This spring, about 1.65 million young men and women graduated from American colleges and universities. That’s a staggering number. Much has been written, and rightly so, about the difficulties facing the Generation Y (also known as Millennials) graduates as they enter a troubled world.
This spring, about 1.65 million young men and women graduated from American colleges and universities. That’s a staggering number.
Much has been written, and rightly so, about the difficulties facing the Generation Y (also known as Millennials) graduates as they enter a troubled world.
Compared with other recent American generations, this year’s grads seem to have been dealt a particularly tough hand. These graduates will be entering a grudging and highly competitive job market in an economy still sputtering toward a meaningful rebound.
But with great challenge comes great opportunity.
Back in March, TheNew York Times published a story headlined, “More College Graduates Take Public Service Jobs.” The article refers to “a cohort of young (people) who ended up doing good because the economy did them wrong.”
As job hunts became tough after the crisis, anecdotal evidence suggested that more young people considered public service. Exactly how big that shift was is now becoming clear: In 2009 alone, 16 percent more young college graduates worked for the federal government than in the previous year and 11 percent more for nonprofit groups.
The New York Times article referred to Millennials as people who were “recalibrating” their ambitions and their goals.
The article surmises that Millennials are unusually big-hearted, partly because of the community service requirements they had in school and partly because of recent economic decline. Research has always indicated that this generation is more interested in making a difference than making a dollar; they would rather serve a greater purpose than to help a company make more widgets.
In any case, what’s happening in the job market is an excellent example of how generations are formed. It’s not an exact science, but we can’t deny that as a rule, we establish our values and interests based on what’s happening in the world during our youth.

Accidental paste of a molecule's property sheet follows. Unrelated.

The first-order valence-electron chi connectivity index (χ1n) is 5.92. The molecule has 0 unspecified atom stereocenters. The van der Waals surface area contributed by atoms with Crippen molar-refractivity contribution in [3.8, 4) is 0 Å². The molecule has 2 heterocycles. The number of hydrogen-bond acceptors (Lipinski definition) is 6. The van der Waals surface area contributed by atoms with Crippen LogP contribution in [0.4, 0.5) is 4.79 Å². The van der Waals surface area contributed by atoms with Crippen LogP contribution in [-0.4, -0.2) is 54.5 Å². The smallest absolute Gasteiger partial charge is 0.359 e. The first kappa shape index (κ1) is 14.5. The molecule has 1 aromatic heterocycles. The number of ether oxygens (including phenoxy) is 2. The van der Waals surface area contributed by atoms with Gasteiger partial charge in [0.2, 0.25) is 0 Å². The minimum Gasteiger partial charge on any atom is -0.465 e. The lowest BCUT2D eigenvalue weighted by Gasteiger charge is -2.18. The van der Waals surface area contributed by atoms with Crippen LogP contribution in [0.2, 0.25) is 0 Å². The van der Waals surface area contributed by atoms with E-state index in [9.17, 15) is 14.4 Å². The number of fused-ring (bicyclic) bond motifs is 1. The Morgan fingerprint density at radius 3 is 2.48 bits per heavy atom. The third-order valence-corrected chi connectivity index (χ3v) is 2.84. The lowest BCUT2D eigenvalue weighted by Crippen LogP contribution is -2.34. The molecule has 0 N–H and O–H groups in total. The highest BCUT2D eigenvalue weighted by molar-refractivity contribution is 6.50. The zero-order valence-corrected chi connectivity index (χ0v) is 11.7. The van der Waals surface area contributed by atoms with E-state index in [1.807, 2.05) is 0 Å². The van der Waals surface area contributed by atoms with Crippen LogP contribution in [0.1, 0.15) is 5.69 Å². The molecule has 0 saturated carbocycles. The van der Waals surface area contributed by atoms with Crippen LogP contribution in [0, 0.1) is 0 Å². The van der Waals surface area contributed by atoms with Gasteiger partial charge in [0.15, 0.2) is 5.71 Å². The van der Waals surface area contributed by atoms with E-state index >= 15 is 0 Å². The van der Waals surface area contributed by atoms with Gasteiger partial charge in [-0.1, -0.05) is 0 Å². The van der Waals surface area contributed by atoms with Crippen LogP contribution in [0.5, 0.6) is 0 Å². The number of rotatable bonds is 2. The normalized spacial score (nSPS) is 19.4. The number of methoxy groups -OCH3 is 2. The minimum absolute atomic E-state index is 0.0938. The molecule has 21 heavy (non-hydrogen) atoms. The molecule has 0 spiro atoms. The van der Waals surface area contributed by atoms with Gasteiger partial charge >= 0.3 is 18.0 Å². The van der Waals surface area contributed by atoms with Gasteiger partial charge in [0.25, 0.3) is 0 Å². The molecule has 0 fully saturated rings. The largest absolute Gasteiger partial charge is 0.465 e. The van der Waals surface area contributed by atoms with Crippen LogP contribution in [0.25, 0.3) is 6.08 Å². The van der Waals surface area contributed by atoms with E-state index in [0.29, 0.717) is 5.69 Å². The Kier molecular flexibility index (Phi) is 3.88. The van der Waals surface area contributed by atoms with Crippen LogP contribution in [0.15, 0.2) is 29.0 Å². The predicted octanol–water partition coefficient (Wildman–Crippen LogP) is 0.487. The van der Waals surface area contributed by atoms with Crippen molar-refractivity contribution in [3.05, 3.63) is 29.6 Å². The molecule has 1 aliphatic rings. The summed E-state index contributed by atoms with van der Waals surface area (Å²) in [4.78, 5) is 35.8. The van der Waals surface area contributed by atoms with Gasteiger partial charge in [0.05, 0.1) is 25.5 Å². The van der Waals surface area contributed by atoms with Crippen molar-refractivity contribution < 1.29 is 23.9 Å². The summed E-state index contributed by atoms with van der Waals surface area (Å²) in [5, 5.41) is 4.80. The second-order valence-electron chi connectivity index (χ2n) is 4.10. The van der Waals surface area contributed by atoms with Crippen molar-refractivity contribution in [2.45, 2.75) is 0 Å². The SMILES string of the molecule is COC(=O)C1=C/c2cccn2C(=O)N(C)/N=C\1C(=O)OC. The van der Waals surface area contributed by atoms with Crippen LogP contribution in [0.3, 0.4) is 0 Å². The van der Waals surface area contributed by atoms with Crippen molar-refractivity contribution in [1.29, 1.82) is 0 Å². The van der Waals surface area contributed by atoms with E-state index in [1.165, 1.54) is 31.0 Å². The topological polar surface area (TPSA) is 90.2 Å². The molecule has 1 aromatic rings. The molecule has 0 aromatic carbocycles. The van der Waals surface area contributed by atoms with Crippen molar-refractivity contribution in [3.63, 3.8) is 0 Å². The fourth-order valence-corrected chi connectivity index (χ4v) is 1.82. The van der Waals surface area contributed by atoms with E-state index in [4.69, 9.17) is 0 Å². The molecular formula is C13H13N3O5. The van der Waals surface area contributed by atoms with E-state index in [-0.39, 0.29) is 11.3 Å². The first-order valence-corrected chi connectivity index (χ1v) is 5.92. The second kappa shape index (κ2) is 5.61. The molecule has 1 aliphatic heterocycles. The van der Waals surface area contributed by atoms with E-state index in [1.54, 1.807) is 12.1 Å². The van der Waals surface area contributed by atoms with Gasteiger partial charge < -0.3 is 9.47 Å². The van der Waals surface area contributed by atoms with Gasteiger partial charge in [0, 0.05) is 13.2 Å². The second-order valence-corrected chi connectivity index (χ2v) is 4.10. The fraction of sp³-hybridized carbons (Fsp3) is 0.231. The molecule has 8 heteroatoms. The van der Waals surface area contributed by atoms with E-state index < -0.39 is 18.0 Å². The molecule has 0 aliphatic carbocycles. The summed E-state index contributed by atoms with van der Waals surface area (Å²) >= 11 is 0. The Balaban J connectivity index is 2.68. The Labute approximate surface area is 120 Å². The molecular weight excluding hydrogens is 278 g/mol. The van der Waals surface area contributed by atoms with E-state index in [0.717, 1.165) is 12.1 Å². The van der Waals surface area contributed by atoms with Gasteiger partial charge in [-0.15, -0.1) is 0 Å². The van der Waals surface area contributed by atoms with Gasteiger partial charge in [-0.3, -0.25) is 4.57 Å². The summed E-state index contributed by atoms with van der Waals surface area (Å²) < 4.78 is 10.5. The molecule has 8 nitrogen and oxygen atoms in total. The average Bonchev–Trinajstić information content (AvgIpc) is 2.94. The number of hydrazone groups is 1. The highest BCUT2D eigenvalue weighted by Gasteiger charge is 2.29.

Baby Boomers were raised in an era of prosperity. They were encouraged to pursue the American Dream, which consisted of a great education or great job and resulted in the title of CEO, the corner office, and a hefty salary with an annual raise.
Generation Xers were raised in an era of social change. They were raised to be self-sufficient, raising themselves amidst skyrocketing divorce rates, two-parent working households, and 30 years of massive layoffs in corporate America. As a result, they strived to find jobs that offered work-life balance so they didn’t have to sacrifice time spent with loved ones or enjoying life.
Generation Y started out as the most supervised generation in history, shuttled off to playdates and daycare and soccer practices from an early age. They have always been rewarded for participation and not achievement. They have observed or experienced major crises ranging from terrorism, September 11, school shootings, and the worst economic decline in 70 years. As a result, they seek meaningful work.
What we experience in our youth defines our values; it even defines the way we define success. Each generation defines success so differently, it’s often the cause of conflict in the workplace. On the other hand, it’s also the path to greater opportunity.
Boomers love the rat race and built many of America’s successful enterprises with their own blood, sweat, and tears. In contrast, Generation Y wants to help the human race and will serve America’s people with their compassion, creativity, and innovation.
We need what every generation has to offer to be our best selves, workplaces, communities, and country. That’s the challenge–and the opportunity–of being in a multi-generational workforce.
(P.S. If you want to know more about what’s happening in the workplace, check out HR magazine’s May cover story, Mixing It Up. A colleague of mine, Amy Hirsh Robinson, is quoted in the article. The article delves into the attitudes, conflicts, issues, and choices that arise with four generations in the workplace.)